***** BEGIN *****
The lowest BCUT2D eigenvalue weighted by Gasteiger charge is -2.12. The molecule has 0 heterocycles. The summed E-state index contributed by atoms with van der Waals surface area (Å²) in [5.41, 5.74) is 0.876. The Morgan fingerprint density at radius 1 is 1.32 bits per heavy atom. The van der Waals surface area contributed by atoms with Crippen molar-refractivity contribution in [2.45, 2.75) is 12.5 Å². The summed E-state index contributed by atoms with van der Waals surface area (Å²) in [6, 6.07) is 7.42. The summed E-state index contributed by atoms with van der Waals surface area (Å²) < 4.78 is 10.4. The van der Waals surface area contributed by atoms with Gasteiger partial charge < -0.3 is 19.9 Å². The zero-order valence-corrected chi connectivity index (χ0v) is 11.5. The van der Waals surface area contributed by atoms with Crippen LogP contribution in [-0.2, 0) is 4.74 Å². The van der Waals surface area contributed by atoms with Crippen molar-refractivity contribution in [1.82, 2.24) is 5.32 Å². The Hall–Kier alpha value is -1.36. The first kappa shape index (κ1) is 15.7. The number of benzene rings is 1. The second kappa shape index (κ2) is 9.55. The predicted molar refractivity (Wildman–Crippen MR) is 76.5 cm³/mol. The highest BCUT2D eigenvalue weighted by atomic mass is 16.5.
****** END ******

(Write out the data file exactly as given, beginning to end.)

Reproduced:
The lowest BCUT2D eigenvalue weighted by Gasteiger charge is -2.12. The molecule has 0 heterocycles. The summed E-state index contributed by atoms with van der Waals surface area (Å²) in [5.41, 5.74) is 0.876. The Morgan fingerprint density at radius 1 is 1.32 bits per heavy atom. The van der Waals surface area contributed by atoms with Crippen molar-refractivity contribution in [2.45, 2.75) is 12.5 Å². The summed E-state index contributed by atoms with van der Waals surface area (Å²) in [6, 6.07) is 7.42. The summed E-state index contributed by atoms with van der Waals surface area (Å²) < 4.78 is 10.4. The van der Waals surface area contributed by atoms with Gasteiger partial charge < -0.3 is 19.9 Å². The zero-order valence-corrected chi connectivity index (χ0v) is 11.5. The van der Waals surface area contributed by atoms with Crippen LogP contribution in [-0.2, 0) is 4.74 Å². The van der Waals surface area contributed by atoms with Crippen molar-refractivity contribution in [1.82, 2.24) is 5.32 Å². The Hall–Kier alpha value is -1.36. The first kappa shape index (κ1) is 15.7. The number of benzene rings is 1. The second kappa shape index (κ2) is 9.55. The predicted molar refractivity (Wildman–Crippen MR) is 76.5 cm³/mol. The highest BCUT2D eigenvalue weighted by atomic mass is 16.5.